How have so many African nations managed to contain the coronavirus and why we have we left them out of the Covid conversation?
The world predicted a Covid catastrophe in Africa, but as 2020 draws to a close, the continent has seemingly managed to contain the virus and keep deaths low. How have so many African nations managed to control coronavirus, and why we have we left them out of the Covid conversation?
Our Africa correspondent, Jamal Osman, asks why we talk about the success of New Zealand and South Korea but not Rwanda and Senegal – and whether Africa may get left behind as the world rolls out a vaccine.
Sources: ITN, Al Jazeera, CBC News, France 24, KTN News Kenya, AfricaNews, Sky News
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The independent inquiry into Crown Resorts promised to investigate allegations of sordid dealings within one of Australia’s biggest casino operators, seemingly within sight of regulators and police.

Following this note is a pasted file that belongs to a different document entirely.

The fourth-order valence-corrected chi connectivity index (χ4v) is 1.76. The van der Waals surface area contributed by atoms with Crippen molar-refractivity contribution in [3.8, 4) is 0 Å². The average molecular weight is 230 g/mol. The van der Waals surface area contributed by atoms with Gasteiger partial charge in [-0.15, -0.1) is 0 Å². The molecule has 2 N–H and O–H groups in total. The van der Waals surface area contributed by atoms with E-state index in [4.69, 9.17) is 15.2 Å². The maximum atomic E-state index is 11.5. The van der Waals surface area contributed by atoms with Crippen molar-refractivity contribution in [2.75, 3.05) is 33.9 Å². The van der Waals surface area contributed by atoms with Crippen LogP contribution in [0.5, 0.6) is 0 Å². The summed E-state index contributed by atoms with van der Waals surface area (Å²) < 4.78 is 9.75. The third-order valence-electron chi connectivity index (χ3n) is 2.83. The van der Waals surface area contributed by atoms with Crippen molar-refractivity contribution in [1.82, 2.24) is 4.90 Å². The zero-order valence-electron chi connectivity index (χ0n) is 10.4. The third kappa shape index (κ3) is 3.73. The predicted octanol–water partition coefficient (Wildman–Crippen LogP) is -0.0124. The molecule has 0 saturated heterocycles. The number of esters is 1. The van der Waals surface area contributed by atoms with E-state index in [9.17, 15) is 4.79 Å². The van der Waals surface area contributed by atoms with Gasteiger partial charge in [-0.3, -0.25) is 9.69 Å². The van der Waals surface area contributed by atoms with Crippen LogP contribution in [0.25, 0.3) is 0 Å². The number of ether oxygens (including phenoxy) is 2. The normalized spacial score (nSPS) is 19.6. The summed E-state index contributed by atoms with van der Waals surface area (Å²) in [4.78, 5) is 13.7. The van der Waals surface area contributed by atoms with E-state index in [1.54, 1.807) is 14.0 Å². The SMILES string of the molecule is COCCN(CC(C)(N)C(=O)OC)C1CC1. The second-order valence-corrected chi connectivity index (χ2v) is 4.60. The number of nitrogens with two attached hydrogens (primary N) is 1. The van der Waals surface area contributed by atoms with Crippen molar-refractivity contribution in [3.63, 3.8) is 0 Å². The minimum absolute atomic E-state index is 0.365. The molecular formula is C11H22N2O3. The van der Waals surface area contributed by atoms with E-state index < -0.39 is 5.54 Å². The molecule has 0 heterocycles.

The evidence laid out over the course of months painted a picture of an organisation fixated on doing whatever it could to rake in millions of high-roller dollars, sometimes at the risk of its own staff, while leaving the door open to criminal syndicates.
Such revelations have the potential to strip the gaming giant of its licence for its soon-to-open Sydney casino and usher in a new era of accountability across the gaming sector.
This very statement would later be dissected, with various board members admitting to the inquiry that Crown’s statement was misleading and in parts, flat out wrong.